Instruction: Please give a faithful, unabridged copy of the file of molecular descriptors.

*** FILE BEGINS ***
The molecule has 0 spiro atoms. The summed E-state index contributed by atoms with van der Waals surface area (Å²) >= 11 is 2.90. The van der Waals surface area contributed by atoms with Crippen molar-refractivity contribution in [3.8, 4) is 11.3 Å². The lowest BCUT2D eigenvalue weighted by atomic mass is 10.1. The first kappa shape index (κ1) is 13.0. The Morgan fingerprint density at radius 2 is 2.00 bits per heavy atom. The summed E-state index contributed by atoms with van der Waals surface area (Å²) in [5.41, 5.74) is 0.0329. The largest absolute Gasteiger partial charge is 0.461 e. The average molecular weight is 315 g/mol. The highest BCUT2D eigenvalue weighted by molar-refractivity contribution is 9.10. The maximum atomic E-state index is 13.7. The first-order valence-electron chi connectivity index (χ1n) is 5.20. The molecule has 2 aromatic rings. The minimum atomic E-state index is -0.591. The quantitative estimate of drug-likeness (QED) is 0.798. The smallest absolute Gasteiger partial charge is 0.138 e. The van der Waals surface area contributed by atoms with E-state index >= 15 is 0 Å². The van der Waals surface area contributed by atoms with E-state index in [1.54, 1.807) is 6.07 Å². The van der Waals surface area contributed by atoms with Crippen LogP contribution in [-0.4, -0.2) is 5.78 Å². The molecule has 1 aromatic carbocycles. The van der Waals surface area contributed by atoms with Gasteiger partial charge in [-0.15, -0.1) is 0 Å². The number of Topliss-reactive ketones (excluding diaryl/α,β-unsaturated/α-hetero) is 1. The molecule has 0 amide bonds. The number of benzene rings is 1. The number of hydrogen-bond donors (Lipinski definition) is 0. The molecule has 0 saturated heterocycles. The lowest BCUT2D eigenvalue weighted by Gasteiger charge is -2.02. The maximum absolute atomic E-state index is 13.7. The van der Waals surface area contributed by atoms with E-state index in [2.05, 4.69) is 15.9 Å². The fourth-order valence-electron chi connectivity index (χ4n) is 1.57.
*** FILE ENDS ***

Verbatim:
The molecule has 0 spiro atoms. The summed E-state index contributed by atoms with van der Waals surface area (Å²) >= 11 is 2.90. The van der Waals surface area contributed by atoms with Crippen molar-refractivity contribution in [3.8, 4) is 11.3 Å². The lowest BCUT2D eigenvalue weighted by atomic mass is 10.1. The first kappa shape index (κ1) is 13.0. The Morgan fingerprint density at radius 2 is 2.00 bits per heavy atom. The summed E-state index contributed by atoms with van der Waals surface area (Å²) in [5.41, 5.74) is 0.0329. The largest absolute Gasteiger partial charge is 0.461 e. The average molecular weight is 315 g/mol. The highest BCUT2D eigenvalue weighted by molar-refractivity contribution is 9.10. The maximum atomic E-state index is 13.7. The first-order valence-electron chi connectivity index (χ1n) is 5.20. The molecule has 2 aromatic rings. The minimum atomic E-state index is -0.591. The quantitative estimate of drug-likeness (QED) is 0.798. The smallest absolute Gasteiger partial charge is 0.138 e. The van der Waals surface area contributed by atoms with E-state index >= 15 is 0 Å². The van der Waals surface area contributed by atoms with E-state index in [1.54, 1.807) is 6.07 Å². The van der Waals surface area contributed by atoms with Crippen LogP contribution in [-0.4, -0.2) is 5.78 Å². The molecule has 1 aromatic carbocycles. The van der Waals surface area contributed by atoms with Gasteiger partial charge in [-0.15, -0.1) is 0 Å². The number of Topliss-reactive ketones (excluding diaryl/α,β-unsaturated/α-hetero) is 1. The molecule has 0 amide bonds. The number of benzene rings is 1. The number of hydrogen-bond donors (Lipinski definition) is 0. The molecule has 0 saturated heterocycles. The lowest BCUT2D eigenvalue weighted by Gasteiger charge is -2.02. The maximum absolute atomic E-state index is 13.7. The van der Waals surface area contributed by atoms with E-state index in [2.05, 4.69) is 15.9 Å². The fourth-order valence-electron chi connectivity index (χ4n) is 1.57.